Area Forecast Discussion
Issued by NWS Paducah, KY

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FXUS63 KPAH 160000

600 PM CST Mon Dec 15 2014

Issued at 600 PM CST MON DEC 15 2014

The AVIATION section has been updated for the 00Z TAF issuance.


.SHORT TERM...(Tonight through Thursday)
Issued at 235 PM CST MON DEC 15 2014

In the near term, the band of showers that has marched thru most
of the FA produced generally 1/4 to 1/2 inch amounts, and will
move on out of the far eastern counties late this pm/early this
evening. The cold front is not far behind, approaching the western
reaches of the FA at this writing, and will be marching thru the
FA this evening/overnight. As it does, the parent cyclone rotates
eastward across the MS valley, and draws down additional/low level
cloudiness to reinforce any potential evening dry slotted breaks.
In other words, despite the chance for some short-lived breaks, we
think the overnight will be generally cloudy with possibly even
some additional spits of rain/sprinkles/drizzle at times.

With the Low`s movement east across the Wabash river valley tmrw,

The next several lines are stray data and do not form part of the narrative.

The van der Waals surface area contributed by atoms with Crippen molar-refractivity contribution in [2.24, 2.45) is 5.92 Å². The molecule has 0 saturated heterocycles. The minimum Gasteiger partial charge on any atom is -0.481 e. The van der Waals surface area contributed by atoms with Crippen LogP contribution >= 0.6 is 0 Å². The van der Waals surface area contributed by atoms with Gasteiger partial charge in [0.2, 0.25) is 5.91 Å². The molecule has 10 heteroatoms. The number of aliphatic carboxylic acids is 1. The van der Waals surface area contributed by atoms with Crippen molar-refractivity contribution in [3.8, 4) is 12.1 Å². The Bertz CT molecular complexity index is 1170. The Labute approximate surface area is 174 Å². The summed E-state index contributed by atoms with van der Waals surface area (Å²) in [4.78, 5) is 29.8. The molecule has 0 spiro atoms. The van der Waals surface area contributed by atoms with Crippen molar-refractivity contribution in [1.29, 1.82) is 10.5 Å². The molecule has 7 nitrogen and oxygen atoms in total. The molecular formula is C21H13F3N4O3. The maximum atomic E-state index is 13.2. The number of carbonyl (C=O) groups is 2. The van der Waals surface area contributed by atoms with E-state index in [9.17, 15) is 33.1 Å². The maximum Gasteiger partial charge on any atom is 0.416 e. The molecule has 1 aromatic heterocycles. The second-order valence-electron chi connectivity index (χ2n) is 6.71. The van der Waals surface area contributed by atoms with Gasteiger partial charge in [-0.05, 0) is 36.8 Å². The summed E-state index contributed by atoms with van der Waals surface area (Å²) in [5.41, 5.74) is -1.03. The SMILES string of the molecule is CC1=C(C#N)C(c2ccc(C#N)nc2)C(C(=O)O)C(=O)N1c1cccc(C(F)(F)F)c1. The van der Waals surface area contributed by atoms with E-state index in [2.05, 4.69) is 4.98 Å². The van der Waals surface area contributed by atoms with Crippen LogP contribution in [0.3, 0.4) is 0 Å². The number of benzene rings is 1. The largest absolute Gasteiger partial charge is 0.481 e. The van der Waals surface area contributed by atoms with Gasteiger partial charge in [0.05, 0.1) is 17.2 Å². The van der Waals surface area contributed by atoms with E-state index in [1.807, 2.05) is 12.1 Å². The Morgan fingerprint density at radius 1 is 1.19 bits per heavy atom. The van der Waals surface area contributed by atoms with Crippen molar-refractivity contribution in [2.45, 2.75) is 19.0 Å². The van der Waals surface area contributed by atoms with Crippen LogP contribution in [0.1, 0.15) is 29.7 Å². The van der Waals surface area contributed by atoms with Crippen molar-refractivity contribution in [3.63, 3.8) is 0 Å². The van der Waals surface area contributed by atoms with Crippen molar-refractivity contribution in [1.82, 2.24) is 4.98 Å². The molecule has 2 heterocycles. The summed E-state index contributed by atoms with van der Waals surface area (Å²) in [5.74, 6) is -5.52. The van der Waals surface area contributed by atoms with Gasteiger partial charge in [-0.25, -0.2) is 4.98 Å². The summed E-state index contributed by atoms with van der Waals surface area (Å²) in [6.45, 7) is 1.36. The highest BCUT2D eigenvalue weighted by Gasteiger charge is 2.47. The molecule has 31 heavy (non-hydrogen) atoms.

it will eventually be far enough east to start seeing some breaks
in cloud cover in SEMO by late pm, and this should spread eastward
into tmrw night as the Low departs further thence.

A more or less zonal flow develops then, for about a 12-24 hr
period prior to our next developing Low pressure system. It
develops in response to long wave troffing in the Southwest, that
ultimately shoots moisture/pcpn quickly out of the southern Plains
and into our FA Wed night. The models track the bulk of the
moisture across the lower MS valley and to our south, but do lend
the northern extent of QPF across our southern 2/3 counties. The
airmass it encounters is marginal for rain/snow, with model qpf
ranging from a few hundredths to a mid teens tenth of an inch.
Where qpf is best (south), temps are warmer, and suggest rain.
While we think this will mean all rain for our southern counties,
the collab pic suggests an either/or wording should carry for now
on this chance category, light pcpn event.

We could have carried a scant slgt chance 20 pop on our cwa
border/periphery, and may yet depending upon the collab pic, but
view it as generally unnecessary as the system`s moisture has
generally departed by then.

.LONG TERM...(Thursday night through Monday)
Issued at 235 PM CST MON DEC 15 2014

The main concern in the long term still continues to be the storm
system for Friday into Saturday. There has been little change in the
models, which have been split into two camps for the past few days.

The first camp is the gfs and gfs ensemble mean, both of which
remain weaker and further north with the system. The most recent
gfs runs are notably weaker than previous runs. There is no apparent
closed circulation at any level in the most recent 12z gfs. This has
resulted in lower qpf, generally about one-third inch (storm total)
in western Kentucky with less to the north. The gfs and its ensemble